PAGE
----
## explaination of code creating dendritic spines

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citron
Posts: 4
Joined: Tue May 13, 2008 2:47 pm

### explaination of code creating dendritic spines

Hello, I am trying to understand this piece of code from a model by Z. F. Mainen and T. J. Sejnowski (1996):

Code: Select all

``````spine_dens = 1
spine_area = 0.83

forsec dendritic {
a =0
for(x) a=a+area(x)

F = (L*spine_area*spine_dens + a)/a

L = L * F^(2/3)
for(x) diam(x) = diam(x) * F^(1/3)
}
}
``````
It should include spines into dendrites by increasing their membrane area by a factor of 0.83. Can anyone please explain, why did authors choose ale the steps in procedure add_spines() ? I understand the code until the line for(x) a=a+area(x).
Raj
Posts: 220
Joined: Thu Jun 09, 2005 1:09 pm
Location: Hanze University of Applied Sciences
Contact:

Code: Select all

`` for(x) a=a+area(x)``
This bit of code iterates over all segments in the current section and adds up the contribution from each segment to calculate the area as specified by the pyramidal cell reconstruction.

Code: Select all

``F = (L*spine_area*spine_dens + a)/a``
Calculate with which factor the area needs to be increased to account for the membrane surface in the spines. The spine density is specified here in terms of the number of spines per unit of length (i.e. per um) , as opposed to the number of spines per surface area (um^2).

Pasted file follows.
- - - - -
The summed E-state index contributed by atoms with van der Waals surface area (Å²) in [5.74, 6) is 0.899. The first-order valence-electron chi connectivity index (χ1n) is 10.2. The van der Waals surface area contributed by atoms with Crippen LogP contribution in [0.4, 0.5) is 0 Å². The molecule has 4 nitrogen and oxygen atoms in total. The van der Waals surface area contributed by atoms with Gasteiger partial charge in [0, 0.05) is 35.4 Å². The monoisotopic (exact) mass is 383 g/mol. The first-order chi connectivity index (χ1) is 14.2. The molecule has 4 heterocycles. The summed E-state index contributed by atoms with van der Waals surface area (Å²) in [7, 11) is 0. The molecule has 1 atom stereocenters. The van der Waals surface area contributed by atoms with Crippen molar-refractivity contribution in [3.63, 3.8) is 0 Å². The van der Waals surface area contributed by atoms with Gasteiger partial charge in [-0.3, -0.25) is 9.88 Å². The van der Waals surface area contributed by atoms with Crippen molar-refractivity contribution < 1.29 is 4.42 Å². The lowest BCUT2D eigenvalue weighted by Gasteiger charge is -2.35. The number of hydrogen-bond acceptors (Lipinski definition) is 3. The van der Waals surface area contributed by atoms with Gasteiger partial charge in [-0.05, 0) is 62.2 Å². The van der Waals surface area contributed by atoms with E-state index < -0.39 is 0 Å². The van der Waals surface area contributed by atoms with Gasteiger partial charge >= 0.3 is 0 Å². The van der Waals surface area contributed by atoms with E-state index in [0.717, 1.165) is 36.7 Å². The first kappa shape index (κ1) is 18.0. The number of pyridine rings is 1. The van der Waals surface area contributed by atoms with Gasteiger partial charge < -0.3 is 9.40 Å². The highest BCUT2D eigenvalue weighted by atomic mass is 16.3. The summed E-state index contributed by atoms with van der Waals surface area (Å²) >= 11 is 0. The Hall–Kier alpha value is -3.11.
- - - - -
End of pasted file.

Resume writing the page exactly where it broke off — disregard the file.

Code: Select all

``````    L = L * F^(2/3)
for(x) diam(x) = diam(x) * F^(1/3)``````
Include the extra area in the cell by adjusting diameter and length but keep the axial resistance constant. Axial resistance is proportional to L divided by diam^2. Note: there is extra leak current and extra capacitance so the electrotonic length of the section so equiped with spines does change!
Last edited by Raj on Fri Jun 06, 2008 12:50 pm, edited 1 time in total.
ted
Posts: 5810
Joined: Wed May 18, 2005 4:50 pm
Location: Yale University School of Medicine
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Good explanation, Raj.

An alternative strategy for representing the effects of spines on the electrical properties
of neurites is to multiply specific membrane capacitance and channel densities by a factor
that specifies the contribution of spine membrane to neurite surface area.

These two strategies, which might be called "anatomical rescaling" and "biophysical
rescaling," have their own pros and cons--

Anatomical rescaling automatically affects all inserted mechanisms that have density
parameters, so is easy to use with models that have spatially inhomogeneous properties
(as long as it is correct to assume that channel density in spines is identical to channel
density in the adjacent neurite). However, since it changes L, it distorts shape plots and
range variable plots (plots of the spatial variation of range variables along sections).

Biophysical rescaling does not distort shape or range variable plots. However, each
inserted mechanism's density must be individually rescaled in each segment. This can
be tedious if there are many mechanisms, especially when there are subsets of sections
that have different inserted mechanisms. The trick is to use conditional statements of the
form
if ismembrane("suffix") for (x,0) gbar_suffix*=factor
where
suffix is the "name" of an inserted mechanism
gbar_suffix is its density parameter
factor is a number > 1 that specifies the effect of spines on effective neurite surface
area.

Food for thought:

1. There are several published studies of spine density in various neurons. Some present